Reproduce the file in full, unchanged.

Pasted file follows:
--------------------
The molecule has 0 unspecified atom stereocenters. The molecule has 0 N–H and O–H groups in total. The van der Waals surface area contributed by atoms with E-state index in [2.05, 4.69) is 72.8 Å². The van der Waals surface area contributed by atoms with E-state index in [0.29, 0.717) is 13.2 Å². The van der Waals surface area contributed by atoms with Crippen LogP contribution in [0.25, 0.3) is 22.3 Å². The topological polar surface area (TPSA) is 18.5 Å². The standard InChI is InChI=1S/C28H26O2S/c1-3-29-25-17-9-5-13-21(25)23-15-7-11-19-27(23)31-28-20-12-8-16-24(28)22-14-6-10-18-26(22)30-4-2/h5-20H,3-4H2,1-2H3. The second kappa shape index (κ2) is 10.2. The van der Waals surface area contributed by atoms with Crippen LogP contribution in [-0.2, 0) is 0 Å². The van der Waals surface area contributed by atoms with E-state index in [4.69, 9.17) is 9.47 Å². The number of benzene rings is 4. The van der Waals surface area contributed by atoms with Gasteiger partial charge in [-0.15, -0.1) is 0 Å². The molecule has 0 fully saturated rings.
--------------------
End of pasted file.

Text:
The molecule has 0 unspecified atom stereocenters. The molecule has 0 N–H and O–H groups in total. The van der Waals surface area contributed by atoms with E-state index in [2.05, 4.69) is 72.8 Å². The van der Waals surface area contributed by atoms with E-state index in [0.29, 0.717) is 13.2 Å². The van der Waals surface area contributed by atoms with Crippen LogP contribution in [0.25, 0.3) is 22.3 Å². The topological polar surface area (TPSA) is 18.5 Å². The standard InChI is InChI=1S/C28H26O2S/c1-3-29-25-17-9-5-13-21(25)23-15-7-11-19-27(23)31-28-20-12-8-16-24(28)22-14-6-10-18-26(22)30-4-2/h5-20H,3-4H2,1-2H3. The second kappa shape index (κ2) is 10.2. The van der Waals surface area contributed by atoms with Crippen LogP contribution in [-0.2, 0) is 0 Å². The van der Waals surface area contributed by atoms with E-state index in [4.69, 9.17) is 9.47 Å². The number of benzene rings is 4. The van der Waals surface area contributed by atoms with Gasteiger partial charge in [-0.15, -0.1) is 0 Å². The molecule has 0 fully saturated rings.